A Queen's South Africa Medal to a French Canadian; Can.M.R.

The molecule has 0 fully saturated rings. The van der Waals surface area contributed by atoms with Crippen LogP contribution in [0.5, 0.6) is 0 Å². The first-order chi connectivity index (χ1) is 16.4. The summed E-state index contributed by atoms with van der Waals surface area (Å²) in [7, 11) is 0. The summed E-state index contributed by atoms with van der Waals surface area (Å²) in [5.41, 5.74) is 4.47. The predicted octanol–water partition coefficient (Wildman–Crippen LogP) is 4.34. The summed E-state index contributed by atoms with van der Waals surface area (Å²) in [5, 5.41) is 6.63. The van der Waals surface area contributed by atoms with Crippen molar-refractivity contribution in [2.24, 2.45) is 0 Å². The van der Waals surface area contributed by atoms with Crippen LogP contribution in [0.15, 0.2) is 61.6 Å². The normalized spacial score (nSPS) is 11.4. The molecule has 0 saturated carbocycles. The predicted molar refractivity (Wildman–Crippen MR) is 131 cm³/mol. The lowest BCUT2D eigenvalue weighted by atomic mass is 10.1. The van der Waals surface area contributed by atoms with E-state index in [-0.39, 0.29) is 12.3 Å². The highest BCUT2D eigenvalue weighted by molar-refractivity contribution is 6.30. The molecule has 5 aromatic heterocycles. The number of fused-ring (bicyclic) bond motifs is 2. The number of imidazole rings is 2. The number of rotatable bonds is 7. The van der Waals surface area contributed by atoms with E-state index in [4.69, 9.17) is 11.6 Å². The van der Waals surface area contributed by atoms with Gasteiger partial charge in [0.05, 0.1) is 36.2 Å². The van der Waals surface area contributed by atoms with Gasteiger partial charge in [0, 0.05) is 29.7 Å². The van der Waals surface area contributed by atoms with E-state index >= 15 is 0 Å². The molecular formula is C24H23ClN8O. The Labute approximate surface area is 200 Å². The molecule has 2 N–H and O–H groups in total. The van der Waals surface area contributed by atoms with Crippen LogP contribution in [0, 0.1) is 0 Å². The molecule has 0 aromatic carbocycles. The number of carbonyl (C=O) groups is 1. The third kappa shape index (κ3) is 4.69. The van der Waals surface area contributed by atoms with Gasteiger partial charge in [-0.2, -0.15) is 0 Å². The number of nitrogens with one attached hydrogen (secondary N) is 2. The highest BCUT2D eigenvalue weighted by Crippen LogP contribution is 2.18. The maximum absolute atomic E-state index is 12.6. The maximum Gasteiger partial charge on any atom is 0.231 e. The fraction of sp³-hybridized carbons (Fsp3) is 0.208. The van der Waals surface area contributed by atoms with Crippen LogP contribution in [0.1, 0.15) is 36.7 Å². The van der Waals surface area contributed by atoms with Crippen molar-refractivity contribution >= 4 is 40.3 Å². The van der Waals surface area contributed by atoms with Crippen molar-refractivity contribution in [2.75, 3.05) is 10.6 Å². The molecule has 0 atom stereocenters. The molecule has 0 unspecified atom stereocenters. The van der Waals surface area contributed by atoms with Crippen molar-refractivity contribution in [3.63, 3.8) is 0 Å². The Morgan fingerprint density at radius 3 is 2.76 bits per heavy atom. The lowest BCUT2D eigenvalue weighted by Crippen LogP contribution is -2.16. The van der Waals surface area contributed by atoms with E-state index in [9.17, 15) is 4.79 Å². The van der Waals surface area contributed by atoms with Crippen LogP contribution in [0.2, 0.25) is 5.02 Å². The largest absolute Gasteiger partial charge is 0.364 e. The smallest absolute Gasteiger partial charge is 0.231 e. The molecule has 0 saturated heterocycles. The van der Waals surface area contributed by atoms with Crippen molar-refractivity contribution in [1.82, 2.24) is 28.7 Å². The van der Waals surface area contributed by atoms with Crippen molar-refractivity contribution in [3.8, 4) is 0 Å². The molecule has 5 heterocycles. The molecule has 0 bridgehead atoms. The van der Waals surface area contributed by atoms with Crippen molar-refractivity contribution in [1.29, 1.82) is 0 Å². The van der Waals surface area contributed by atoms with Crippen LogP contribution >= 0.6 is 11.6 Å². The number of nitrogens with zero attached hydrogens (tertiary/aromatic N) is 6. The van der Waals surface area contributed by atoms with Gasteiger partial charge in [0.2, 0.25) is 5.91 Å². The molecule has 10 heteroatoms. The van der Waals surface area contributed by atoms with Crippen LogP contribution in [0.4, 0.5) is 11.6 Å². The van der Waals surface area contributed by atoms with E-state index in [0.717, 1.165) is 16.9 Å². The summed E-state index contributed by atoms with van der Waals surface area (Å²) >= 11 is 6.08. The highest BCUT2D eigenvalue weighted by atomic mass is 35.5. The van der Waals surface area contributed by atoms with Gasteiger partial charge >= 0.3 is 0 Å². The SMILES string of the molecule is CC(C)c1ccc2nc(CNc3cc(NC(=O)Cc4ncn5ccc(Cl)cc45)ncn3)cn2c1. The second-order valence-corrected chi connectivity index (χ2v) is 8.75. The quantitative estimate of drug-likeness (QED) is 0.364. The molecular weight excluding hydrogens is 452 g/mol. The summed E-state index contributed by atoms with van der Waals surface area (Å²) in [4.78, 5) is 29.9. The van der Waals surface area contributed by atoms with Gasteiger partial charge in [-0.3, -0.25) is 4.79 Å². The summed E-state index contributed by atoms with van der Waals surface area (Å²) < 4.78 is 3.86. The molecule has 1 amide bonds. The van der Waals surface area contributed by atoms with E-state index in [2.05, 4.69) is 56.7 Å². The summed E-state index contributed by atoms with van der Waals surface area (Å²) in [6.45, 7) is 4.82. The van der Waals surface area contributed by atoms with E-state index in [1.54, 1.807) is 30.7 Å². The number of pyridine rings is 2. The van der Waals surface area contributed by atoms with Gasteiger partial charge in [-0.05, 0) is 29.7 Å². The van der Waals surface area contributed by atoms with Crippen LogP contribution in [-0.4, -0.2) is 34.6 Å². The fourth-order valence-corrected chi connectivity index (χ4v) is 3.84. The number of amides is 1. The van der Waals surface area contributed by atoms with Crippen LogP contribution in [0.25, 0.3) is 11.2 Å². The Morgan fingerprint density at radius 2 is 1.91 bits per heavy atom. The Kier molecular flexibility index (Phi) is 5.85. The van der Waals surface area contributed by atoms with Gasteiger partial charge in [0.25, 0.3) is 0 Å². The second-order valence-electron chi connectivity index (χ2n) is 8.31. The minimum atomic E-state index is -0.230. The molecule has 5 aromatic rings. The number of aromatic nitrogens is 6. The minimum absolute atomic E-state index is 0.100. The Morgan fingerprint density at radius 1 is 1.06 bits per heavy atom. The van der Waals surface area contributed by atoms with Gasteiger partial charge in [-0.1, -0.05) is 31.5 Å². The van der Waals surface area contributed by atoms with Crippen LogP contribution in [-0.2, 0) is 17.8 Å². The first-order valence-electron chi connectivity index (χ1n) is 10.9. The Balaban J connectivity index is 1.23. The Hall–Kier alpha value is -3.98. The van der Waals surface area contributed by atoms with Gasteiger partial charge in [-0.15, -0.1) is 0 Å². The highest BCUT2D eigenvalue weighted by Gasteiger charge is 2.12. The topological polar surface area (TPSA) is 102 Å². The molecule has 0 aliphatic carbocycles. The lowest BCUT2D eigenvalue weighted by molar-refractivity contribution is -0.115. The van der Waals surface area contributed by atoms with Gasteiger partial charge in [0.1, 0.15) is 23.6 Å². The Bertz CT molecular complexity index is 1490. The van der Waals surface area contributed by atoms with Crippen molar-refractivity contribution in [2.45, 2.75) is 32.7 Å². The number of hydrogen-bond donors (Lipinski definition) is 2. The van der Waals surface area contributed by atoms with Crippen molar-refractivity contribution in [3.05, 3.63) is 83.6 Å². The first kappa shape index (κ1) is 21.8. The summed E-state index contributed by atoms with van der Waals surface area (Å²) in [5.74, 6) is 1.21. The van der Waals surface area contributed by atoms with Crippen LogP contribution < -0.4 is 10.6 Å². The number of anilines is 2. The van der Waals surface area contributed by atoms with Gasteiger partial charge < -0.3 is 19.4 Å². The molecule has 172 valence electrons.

A Queen's South Africa Medal to a French Canadian; Can.M.R. - TRANSVAAL, SOUTH AFRICA 1902 (16 Pte S.T. WILLETT. CANADIAN M.R.). Naming is officially impressed. Dark patina, extremely fine. Accompanied by copies of his Attestation Paper, Service Records, Roll of Individuals Entitled to the QSA with Clasps, along with three Letters. Footnote: Stanley Thomas Willett was born in 1876 in Chambly-Canton, Chambly County, Quebec. He signed his Attestation Paper with the 2nd Regiment, Canadian Mounted Rifles, on December 9, 1901, in Montreal, Quebec, at the age of 25 years and 7 months, naming his next-of-kin as his father, Brock Willett of Chambly-Canton, stating that he had no previous military service, that he was not married and that his trade was that of Manufacturer of Woolens. His assigned regimental number was "5736" but was issued "16" for the South African expedition. After the war, he returned to Canada, working for the Richelieu Woollen Mills in Chambly-Canton. In September 1904, he was in correspondence with Colonel B.H. Vidal, Acting Adjutant General at Militia Headquarters in Ottawa, Ontario. Using the company letterhead with his name at the top left corner, Willett stated that he had fought with the 2nd Regiment, Canadian Mounted Rifles in South Africa and that he had been discharged accordingly. He felt that he was entitled to the Queen's South Africa Medal and inquired as to how he would go about getting it. Colonel Vidal explained the process and required documents necessary, in order to confirm Willett's request. In a letter addressed to Willett, from Militia Headquarters in Ottawa, dated October 3, 1904 and signed by Colonel B.H. Vidal, it stated that "I have the honour to forward herewith the Queen's South Africa Medal and 2 clasps, to which you are entitled on account of your service with the 2nd Regiment, Canadian Mounted Rifles. Your discharge certificate is returned herewith."